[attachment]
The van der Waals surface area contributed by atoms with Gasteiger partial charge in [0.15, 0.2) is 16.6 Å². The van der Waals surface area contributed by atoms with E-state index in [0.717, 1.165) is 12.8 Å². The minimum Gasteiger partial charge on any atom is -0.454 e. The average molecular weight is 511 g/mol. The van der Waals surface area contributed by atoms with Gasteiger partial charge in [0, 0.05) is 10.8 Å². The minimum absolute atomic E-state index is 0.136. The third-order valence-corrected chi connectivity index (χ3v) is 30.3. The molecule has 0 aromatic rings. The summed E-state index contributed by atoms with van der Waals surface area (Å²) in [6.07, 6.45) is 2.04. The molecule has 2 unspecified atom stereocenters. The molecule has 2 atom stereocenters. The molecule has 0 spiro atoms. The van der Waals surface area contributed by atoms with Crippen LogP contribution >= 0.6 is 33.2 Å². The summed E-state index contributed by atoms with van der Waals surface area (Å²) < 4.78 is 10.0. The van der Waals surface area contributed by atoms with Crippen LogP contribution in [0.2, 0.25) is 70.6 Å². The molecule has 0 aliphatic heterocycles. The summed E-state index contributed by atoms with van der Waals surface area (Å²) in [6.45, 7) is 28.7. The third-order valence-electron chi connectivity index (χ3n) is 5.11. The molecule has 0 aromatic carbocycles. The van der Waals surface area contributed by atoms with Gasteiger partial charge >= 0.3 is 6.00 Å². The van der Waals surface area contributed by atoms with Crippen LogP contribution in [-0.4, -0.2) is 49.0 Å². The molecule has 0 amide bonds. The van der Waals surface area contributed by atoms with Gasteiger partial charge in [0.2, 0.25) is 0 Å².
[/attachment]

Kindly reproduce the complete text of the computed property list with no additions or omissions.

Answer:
The van der Waals surface area contributed by atoms with Gasteiger partial charge in [0.15, 0.2) is 16.6 Å². The van der Waals surface area contributed by atoms with E-state index in [0.717, 1.165) is 12.8 Å². The minimum Gasteiger partial charge on any atom is -0.454 e. The average molecular weight is 511 g/mol. The van der Waals surface area contributed by atoms with Gasteiger partial charge in [0, 0.05) is 10.8 Å². The minimum absolute atomic E-state index is 0.136. The third-order valence-corrected chi connectivity index (χ3v) is 30.3. The molecule has 0 aromatic rings. The summed E-state index contributed by atoms with van der Waals surface area (Å²) in [6.07, 6.45) is 2.04. The molecule has 2 unspecified atom stereocenters. The molecule has 2 atom stereocenters. The molecule has 0 spiro atoms. The van der Waals surface area contributed by atoms with Crippen LogP contribution >= 0.6 is 33.2 Å². The summed E-state index contributed by atoms with van der Waals surface area (Å²) < 4.78 is 10.0. The van der Waals surface area contributed by atoms with Crippen LogP contribution in [0.2, 0.25) is 70.6 Å². The molecule has 0 aliphatic heterocycles. The summed E-state index contributed by atoms with van der Waals surface area (Å²) in [6.45, 7) is 28.7. The third-order valence-electron chi connectivity index (χ3n) is 5.11. The molecule has 0 aromatic carbocycles. The van der Waals surface area contributed by atoms with Gasteiger partial charge >= 0.3 is 6.00 Å². The van der Waals surface area contributed by atoms with Crippen LogP contribution in [-0.4, -0.2) is 49.0 Å². The molecule has 0 amide bonds. The van der Waals surface area contributed by atoms with Gasteiger partial charge in [0.2, 0.25) is 0 Å².